I needed a haircut forever. My hair had reached Rapunzel levels, and I finally made time for it.
Of course, I had to be productive even in that short salon sesh. I selected one of the dozens of tabs I had open on my phone (for later viewing).
“The Stress Mastery for Busy Moms Super Mini Course” spoke to me. It was a three-day course of short videos taught by certified Stress Mastery educator Katie Kimball.
“A Calmer Rhythm for Life in Just 2 Hours of Learning” was the come-on. That’s all the time I had on the chair. I’m in!
“Never thought you’d be a ‘yeller’ as a mom, and suddenly your temper is so short you’re embarrassed to talk about it? The mom-guilt pressure is pretty intense sometimes. All we want to do is be loving moms and raise balanced kids, but it’s not working,” Kimball sympathized.
She shared an image of a low-battery phone alert: “You’d never let this happen to your phone. Take charge. Recharge.”
Kimball is an entrepreneur, online cooking class teacher and mom of four. She shared how even after being certified as a stress mastery coach, she’d still have moments when her stress manifested physically. She would erupt in hives that would last weeks.
That’s happened to me, too: toxic jobs, postnatal stress, chugging along, sucking it up because we have to.
Stress mastery vs stress management
But because of mirror neurons, our children sense our stress, even without us verbalizing it. Studies show that anxiety induces a 10-percent drop in IQ and blocks access to working memory. In the United States, a third of teens are depressed or anxious, and suicide is the second leading cause of death in youths ages 10-24.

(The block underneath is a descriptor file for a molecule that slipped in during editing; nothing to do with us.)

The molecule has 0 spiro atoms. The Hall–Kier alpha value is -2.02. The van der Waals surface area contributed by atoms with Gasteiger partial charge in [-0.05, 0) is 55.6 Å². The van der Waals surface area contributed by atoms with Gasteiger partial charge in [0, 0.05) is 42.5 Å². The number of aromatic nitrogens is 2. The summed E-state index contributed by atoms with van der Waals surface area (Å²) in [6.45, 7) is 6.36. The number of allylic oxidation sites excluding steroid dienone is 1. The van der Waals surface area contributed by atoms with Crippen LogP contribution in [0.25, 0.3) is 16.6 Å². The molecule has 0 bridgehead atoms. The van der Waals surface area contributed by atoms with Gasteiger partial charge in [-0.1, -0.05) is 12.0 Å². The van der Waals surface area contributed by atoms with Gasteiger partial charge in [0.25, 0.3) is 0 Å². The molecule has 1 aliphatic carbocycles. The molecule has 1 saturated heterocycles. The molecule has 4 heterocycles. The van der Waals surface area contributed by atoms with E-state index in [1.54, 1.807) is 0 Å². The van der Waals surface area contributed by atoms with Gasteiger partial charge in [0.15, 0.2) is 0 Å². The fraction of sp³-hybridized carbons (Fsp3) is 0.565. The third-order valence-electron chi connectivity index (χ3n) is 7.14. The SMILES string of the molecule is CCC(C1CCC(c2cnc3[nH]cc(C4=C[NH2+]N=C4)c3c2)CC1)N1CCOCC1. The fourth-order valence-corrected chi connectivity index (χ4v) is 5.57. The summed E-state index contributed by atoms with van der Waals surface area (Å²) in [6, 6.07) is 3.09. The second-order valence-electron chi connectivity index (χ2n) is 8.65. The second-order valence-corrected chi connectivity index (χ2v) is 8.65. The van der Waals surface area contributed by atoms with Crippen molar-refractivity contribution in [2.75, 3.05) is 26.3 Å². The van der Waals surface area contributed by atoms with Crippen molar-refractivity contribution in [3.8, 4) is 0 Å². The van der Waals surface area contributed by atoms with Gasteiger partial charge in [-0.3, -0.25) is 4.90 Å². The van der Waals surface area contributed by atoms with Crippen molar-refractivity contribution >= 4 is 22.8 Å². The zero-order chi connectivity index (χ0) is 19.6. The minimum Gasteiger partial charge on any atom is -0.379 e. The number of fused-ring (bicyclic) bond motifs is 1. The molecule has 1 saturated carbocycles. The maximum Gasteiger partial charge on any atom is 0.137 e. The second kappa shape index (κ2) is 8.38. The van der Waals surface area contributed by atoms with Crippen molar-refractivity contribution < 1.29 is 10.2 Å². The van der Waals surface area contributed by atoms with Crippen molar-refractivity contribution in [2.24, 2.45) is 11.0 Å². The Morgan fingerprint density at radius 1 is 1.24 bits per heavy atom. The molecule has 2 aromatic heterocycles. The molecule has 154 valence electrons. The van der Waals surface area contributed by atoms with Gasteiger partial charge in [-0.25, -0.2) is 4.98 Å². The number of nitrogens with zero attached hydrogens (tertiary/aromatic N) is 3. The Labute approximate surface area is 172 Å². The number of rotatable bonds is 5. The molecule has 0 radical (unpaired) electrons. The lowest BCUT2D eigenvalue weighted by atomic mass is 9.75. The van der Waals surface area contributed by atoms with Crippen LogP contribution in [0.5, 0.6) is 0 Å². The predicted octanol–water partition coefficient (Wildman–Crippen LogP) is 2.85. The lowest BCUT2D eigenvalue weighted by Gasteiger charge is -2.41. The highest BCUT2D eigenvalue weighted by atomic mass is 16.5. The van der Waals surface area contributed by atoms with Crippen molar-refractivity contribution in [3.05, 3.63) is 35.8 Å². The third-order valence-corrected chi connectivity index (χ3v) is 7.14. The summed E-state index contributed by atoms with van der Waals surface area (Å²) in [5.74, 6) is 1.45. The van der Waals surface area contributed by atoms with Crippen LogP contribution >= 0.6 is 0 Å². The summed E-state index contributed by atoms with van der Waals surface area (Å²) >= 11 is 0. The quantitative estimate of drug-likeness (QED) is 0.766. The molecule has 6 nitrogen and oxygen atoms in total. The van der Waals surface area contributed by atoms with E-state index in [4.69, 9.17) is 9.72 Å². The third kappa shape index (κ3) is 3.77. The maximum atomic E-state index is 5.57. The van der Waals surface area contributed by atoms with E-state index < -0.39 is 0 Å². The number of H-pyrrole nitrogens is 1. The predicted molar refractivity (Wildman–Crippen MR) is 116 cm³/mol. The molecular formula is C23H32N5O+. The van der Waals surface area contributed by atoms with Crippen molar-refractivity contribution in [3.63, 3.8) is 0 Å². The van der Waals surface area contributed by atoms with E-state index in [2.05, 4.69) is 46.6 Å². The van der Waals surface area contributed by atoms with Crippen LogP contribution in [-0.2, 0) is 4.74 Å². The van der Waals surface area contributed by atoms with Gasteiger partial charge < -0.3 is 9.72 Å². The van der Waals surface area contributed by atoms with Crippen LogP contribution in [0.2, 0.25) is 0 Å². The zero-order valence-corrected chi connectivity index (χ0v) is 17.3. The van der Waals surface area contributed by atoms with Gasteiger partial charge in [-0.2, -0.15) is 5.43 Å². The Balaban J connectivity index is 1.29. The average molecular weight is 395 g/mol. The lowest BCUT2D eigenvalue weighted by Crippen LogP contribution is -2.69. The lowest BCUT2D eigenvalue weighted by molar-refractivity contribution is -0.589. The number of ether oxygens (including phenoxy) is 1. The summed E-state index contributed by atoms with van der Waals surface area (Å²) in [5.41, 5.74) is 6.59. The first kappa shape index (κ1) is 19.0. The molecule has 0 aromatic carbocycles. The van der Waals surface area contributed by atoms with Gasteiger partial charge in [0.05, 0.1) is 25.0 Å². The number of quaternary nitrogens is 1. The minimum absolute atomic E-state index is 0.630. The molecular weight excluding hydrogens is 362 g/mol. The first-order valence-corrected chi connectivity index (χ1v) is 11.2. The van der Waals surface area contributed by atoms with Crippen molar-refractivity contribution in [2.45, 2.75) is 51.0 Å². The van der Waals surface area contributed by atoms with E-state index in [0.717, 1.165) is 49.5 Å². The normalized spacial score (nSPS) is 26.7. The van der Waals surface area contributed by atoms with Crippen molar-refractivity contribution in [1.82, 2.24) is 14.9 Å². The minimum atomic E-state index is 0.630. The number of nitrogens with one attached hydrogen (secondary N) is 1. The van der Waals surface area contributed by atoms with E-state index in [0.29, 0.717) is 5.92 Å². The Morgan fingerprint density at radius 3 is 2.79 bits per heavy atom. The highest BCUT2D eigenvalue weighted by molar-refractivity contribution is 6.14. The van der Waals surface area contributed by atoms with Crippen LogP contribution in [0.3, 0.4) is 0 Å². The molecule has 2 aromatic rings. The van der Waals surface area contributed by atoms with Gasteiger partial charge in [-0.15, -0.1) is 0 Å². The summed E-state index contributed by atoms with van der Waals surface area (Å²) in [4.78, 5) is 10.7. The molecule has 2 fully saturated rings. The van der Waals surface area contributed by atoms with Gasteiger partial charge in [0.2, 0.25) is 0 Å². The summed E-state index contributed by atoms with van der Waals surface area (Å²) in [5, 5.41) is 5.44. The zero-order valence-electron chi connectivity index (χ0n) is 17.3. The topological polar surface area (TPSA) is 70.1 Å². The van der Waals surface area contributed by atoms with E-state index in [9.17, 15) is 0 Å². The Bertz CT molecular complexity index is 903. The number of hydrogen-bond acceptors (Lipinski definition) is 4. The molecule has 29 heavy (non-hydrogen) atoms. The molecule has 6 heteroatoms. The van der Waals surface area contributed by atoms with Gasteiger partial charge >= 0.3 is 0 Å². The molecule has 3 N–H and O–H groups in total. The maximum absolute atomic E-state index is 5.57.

Stress is usually described as a nonspecific response to a perceived threat. Dr. Heidi Hanna defines it as what happens when demand exceeds capacity, based on our relationship with the circumstances of our lives. Hanna is a bestselling author, speaker, founder and chief energy officer of Synergy Brain Fitness, a consulting company providing brain-based health and performance programs for organizations.
Kimball said that stress management efforts don’t work because they don’t help us use stress as intended, which is to provide insight and guidance to fuel positive change. It aims to push pressure down or away. Meanwhile, stress mastery seeks to use the energy and information stress provides to fuel growth and effective adaptation.
How our brain works
Kimball explained that our brain has three parts, each with a different basic need. When our brain analyzes sensory input, it goes from the bottom up.
At the base of your brain is the sensing part. When we’re stressed, this part quickens our heart rate and breathing. It’s the survival state ruled by our brain stem or “lizard brain.” Like a toddler, its concern is, “Am I safe?” You’re like a bullied child when you’re chronically stressed and don’t feel safe. Being in this state makes it hard to relate with others and think.
“Is it any wonder that kids who are being bullied or live in unstable home conditions are having trouble learning?” observed Kimball.